However, as the wealthy man sobers up in the mornings, he forgets about the Tramp. Unfortunately, the Tramp is forced to seek out money to pay the girl’s rent by other means. He fruitlessly tries to win the money for the girl’s promised rent in a boxing match scheme -he makes a deal with his opponent that they will throw the fight and split the money 50/50, but at the last moment his opponent is changed to someone else and the Tramp is knocked out. Later the Tramp happens upon the drunken millionaire again. The millionaire gives the Tramp money needed for the blind girl’s rent, but just then the millionaire is knocked on the head by burglars. When the police arrive, they believe the Tramp is the true thief. The Tramp narrowly escapes and gives the money to the blind girl to pay her rent, plus some extra money for a surgery surgery to cure her blindness, but the Tramp reminds her that he must go away for a while (much to the dismay of the audience as the Tramp is imprisoned).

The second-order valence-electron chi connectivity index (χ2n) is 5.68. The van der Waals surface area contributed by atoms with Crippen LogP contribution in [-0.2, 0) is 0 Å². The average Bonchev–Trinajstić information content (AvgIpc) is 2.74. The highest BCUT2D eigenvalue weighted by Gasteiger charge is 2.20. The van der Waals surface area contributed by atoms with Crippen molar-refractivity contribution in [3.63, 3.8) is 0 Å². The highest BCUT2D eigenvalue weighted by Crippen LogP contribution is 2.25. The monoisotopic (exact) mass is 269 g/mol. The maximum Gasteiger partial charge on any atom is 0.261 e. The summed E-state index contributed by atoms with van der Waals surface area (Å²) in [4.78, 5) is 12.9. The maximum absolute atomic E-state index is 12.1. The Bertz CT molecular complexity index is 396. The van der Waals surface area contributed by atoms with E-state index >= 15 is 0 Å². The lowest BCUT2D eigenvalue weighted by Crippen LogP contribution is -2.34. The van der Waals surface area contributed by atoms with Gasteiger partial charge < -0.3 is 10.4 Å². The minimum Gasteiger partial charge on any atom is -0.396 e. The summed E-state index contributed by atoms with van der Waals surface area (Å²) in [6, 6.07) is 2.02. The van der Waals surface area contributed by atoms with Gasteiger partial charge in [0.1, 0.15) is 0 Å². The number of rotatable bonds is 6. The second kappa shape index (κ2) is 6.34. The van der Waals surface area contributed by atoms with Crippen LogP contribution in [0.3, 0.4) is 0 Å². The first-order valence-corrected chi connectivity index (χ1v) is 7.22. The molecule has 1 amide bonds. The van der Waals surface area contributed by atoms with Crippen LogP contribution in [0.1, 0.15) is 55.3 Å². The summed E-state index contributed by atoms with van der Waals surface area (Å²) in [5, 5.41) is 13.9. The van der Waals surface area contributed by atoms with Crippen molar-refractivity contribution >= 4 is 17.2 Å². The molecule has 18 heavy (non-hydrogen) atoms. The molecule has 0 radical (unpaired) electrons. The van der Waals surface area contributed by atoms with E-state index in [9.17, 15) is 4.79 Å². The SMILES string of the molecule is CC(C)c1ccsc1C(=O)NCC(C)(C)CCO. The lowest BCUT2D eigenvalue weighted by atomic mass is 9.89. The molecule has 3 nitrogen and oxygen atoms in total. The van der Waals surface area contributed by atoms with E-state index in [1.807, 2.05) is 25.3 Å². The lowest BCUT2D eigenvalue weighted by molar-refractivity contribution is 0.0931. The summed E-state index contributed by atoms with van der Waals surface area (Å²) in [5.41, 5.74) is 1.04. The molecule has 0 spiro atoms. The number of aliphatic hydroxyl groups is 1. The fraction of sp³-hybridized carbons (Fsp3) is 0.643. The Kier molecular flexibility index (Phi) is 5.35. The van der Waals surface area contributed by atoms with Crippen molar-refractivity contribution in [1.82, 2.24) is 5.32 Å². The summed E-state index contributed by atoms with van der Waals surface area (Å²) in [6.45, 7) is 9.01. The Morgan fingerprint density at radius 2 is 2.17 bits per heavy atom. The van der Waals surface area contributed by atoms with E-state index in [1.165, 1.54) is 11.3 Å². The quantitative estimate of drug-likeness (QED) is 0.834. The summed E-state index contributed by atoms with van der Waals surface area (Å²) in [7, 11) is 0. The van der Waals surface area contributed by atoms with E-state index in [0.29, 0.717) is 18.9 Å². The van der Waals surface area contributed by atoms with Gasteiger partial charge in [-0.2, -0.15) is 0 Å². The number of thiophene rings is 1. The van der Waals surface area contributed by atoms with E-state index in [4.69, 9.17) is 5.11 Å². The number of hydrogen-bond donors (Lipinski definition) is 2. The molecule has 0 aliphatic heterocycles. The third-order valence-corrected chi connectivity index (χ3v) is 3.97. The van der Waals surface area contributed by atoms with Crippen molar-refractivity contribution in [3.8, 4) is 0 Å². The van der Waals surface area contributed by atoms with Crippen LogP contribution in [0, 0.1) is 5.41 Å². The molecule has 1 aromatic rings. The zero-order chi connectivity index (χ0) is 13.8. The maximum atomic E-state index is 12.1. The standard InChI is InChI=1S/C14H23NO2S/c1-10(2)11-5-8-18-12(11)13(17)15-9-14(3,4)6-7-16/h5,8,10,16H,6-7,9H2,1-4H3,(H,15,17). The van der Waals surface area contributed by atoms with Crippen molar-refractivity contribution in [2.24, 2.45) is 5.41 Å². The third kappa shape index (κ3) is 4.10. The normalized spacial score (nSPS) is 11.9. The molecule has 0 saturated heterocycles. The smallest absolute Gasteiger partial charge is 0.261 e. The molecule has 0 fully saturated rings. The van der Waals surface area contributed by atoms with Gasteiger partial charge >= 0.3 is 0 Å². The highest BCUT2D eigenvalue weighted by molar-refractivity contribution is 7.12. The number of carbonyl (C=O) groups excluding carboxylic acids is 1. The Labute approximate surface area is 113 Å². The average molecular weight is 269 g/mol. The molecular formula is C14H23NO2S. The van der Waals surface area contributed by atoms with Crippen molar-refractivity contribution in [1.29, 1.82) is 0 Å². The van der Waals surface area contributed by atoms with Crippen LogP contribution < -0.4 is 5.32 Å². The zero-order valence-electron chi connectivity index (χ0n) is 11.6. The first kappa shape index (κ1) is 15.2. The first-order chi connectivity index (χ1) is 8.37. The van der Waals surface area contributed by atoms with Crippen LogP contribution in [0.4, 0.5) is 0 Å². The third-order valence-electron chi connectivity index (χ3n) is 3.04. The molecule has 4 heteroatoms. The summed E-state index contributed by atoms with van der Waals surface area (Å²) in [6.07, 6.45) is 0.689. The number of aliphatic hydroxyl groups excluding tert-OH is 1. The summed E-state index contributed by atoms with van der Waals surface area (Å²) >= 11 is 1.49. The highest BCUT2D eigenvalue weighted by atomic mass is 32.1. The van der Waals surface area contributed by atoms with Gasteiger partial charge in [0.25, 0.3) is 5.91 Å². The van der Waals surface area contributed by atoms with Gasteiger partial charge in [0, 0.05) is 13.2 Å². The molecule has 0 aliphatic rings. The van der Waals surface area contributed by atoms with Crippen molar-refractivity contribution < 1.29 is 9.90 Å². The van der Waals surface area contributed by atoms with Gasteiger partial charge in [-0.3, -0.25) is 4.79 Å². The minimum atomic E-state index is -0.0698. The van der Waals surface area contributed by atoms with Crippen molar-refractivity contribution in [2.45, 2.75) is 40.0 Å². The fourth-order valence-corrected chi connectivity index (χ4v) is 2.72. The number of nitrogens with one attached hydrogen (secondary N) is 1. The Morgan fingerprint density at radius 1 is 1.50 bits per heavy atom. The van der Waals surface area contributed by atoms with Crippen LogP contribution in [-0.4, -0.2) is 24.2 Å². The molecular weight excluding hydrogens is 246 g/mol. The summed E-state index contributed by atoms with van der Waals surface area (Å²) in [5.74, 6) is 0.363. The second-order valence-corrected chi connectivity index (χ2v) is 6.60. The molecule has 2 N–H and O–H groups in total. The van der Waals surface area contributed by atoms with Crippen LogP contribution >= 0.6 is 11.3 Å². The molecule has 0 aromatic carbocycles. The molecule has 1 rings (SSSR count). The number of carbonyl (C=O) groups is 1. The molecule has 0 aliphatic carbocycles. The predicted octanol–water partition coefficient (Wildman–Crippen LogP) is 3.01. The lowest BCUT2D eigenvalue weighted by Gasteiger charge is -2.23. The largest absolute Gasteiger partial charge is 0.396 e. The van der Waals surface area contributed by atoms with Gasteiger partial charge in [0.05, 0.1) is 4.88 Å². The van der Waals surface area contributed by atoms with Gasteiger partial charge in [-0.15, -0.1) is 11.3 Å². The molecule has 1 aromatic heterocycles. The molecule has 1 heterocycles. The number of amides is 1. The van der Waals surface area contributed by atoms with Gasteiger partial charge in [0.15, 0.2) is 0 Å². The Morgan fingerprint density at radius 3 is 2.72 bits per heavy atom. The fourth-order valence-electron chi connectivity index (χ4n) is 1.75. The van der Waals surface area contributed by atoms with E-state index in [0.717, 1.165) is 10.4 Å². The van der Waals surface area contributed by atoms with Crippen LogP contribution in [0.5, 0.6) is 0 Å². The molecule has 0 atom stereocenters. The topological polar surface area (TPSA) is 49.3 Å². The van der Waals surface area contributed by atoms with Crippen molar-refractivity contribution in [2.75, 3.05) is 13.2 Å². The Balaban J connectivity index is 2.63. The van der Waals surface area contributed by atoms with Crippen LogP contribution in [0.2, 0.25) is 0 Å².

After time passes, the months change from January all the way until season of Autumn, the Tramp is let out of prison. He wanders the corner where the girl used to sell her flowers, but then he accidentally discovers that she has opened a new flower shop (notably she laughs at his antics first). The film closes as she hands him a flower –she recognizes him and he smiles. It is one of the most beautiful moments in all of film. All throughout his life the Tramp is a shabby outcast, unseen by many and relegated to the social periphery, until this blind girl suddenly sees him, at the twilight of his cinematic career. All throughout his time on silver screen we (the audience) have seen the Tramp merely as voyeurs, but now there is hope: the Tramp knows he has finally been seen.